Our FAB Guide today looks at destination wedding etiquette and how to deal with various scenarios that may arise. Letting family and friends know that you are planning a wedding abroad can be tricky. How will they take it? Will they be supportive or completely against the idea? Will they still come or help out financially? The important thing to remember throughout is to be as transparent as possible about details so that your friends and family are under no illusions about your destination wedding plans. Most importantly, know your budget and go with your gut feeling- if something doesn’t feel right for you try and find a way around it; you don’t want to feel uneasy about a decision in the run up to your wedding day.

Ever Yours Wedding Book by Christina Brosnan_0004
Image by Brosnan Photographic


Figuring out who pays for what and letting others know will probably be the most uncomfortable topic you are going to have to deal with. Traditional etiquette suggests that the brides family pays for the ceremony, flowers and dress and the groom pays for the rehearsal dinner (for our US readers) and grooms wear. In todays world, even for traditional weddings at home – this isn’t always the case. Many couples pay for their own wedding or get help from their parents, it’s not followed as a rule anymore. So for destination weddings, how do you know if you are going to get help financially from your parents? Sit down at a table with them and talk about it, as you would if you were planning a wedding at home. Let them know that you are planning a destination wedding and that you are figuring out your financial situation. They might not be willing to gift as much to you if they are a little put out that you are going abroad (it will mean that most of their friends won’t make the guest list!) so be prepared for this. If you are still adamant that you want to get married overseas, then you are going to have to accept it if they don’t offer as much as they would if you were having it at home.


✈ Don’t get both sides of the family together at the one table because it might cause embarrassment or tension if one side can’t afford to gift as much as the other.

✈ If you can, prepare your budget in advance. Itemise everything with their estimated cost marked beside it. If money is an issue for your parents, ask them if they would like to contribute towards anything in particular on your list. This means they will still feel good about paying for parts of your wedding but at a price they themselves can afford.

✈ Don’t fall out if you can avoid it. Don’t assume that parents are going to pay for everything and be disappointed if they can’t or won’t because you are going against a traditional wedding at home. Just know that this might be the case beforehand and have a serious conversation with your other half about whether or not you can afford a destination wedding if paying for it yourselves. If you know your parents can afford to help out more and are just being stubborn because you want to get married abroad, give them a chance to come to terms with your news. Make sure you clearly communicate your reasons for going abroad (wanting it to be a really intimate ceremony) and how much it means to you that you have their support. They will come round with time. Bottom line – you don’t want to be fighting with your parents the day of your wedding. It won’t be a happy ending.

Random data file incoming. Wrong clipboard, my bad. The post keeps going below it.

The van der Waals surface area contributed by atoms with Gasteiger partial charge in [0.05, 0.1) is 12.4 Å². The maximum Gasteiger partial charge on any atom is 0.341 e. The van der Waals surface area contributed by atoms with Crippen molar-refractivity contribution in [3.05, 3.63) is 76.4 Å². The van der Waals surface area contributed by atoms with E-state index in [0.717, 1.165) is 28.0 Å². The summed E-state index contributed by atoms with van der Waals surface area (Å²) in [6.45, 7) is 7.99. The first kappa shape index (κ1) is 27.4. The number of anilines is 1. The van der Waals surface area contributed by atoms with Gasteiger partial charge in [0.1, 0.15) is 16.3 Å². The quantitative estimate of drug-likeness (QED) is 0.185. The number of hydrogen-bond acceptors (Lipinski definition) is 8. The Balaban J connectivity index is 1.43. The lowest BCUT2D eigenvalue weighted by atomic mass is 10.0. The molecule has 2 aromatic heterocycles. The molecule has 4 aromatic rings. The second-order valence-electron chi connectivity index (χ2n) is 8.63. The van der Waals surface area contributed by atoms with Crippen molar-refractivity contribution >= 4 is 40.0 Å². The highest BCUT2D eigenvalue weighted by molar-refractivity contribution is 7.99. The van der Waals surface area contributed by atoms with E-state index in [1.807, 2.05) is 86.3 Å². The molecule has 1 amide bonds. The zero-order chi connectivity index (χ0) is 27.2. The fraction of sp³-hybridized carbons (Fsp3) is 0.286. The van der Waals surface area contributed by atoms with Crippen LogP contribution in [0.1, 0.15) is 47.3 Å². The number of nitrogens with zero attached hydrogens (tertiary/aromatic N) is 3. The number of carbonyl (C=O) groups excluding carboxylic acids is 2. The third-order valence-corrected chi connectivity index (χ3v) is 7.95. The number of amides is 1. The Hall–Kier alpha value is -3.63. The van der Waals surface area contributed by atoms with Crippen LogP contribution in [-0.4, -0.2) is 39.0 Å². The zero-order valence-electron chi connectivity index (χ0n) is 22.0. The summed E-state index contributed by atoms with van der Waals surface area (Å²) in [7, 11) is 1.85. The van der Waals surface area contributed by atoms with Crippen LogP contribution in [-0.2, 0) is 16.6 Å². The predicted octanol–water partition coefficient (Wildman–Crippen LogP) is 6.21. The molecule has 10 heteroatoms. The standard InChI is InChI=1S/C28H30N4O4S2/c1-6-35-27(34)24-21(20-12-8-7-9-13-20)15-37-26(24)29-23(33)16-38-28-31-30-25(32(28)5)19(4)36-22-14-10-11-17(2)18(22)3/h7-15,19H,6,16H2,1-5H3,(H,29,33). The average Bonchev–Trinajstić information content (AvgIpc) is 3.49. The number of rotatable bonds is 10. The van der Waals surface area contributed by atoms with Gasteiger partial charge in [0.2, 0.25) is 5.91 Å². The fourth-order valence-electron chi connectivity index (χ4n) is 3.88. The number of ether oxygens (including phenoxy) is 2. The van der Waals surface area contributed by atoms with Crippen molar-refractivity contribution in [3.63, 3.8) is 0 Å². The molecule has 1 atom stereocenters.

The Bridal Party

Before you ask anyone to be in your bridal party, let them know that you are having a destination wedding as the chances are, it will be more expensive for them to attend.

You are not expected to pay for their flights. As for accommodation, traditional etiquette says that you should pay for their stay, modern etiquette doesn’t. This one really depends on you and your budget. Your wedding party will most likely have to stay for more than one night so if you can afford to pay for any of it, offer to cover accommodation costs for the night of your wedding. This will imply that you are not covering any additional nights either side. If you really can’t afford to pay for any of their accommodation, let them know that their gift is being able to make the wedding.


You are not expected to pay for flights and accommodation for guests. It is a good idea to put on a bus or coach to get your guests from the airport to their destination and from a local point (if they are all staying in different hotels) to and from your wedding.


✈ If a very important guest or one someone in your bridal party lets you know that they can’t afford the trip and you are in a position to help them out, it’s a lovely gesture but best to be discreet about it – especially if you are not going to extend the offer to everyone else.

✈ To ease the financial burden, you should try negotiating discounts with the airlines and hotels on behalf of your guests. They will really appreciate this effort.


It is good manners to organise a welcome dinner and a farewell lunch for all of your invited guests. Anything that you do organise and invite guests to (including welcome dinner, farewell lunch and any excursions or group activities) requires you to pay for them so be careful not to overstretch yourself if you are on a tight budget. It is better to leave your guests to their own plans than invite them to something and expect them to pay for it.

Lake Como Wedding by www.purewhite-photograhy.it_0004
Image by Pure White Photography


Don’t invite anyone to your bridal shower if they aren’t going to be invited to your wedding. If you are planning on having a party when you get back, it is ok to invite those that will be invited to your at home celebration to your shower but you should make sure your chief bridesmaid lets these guests know that there will be two events and that you will only be able to invite a small number of close family and friends to the destination celebration.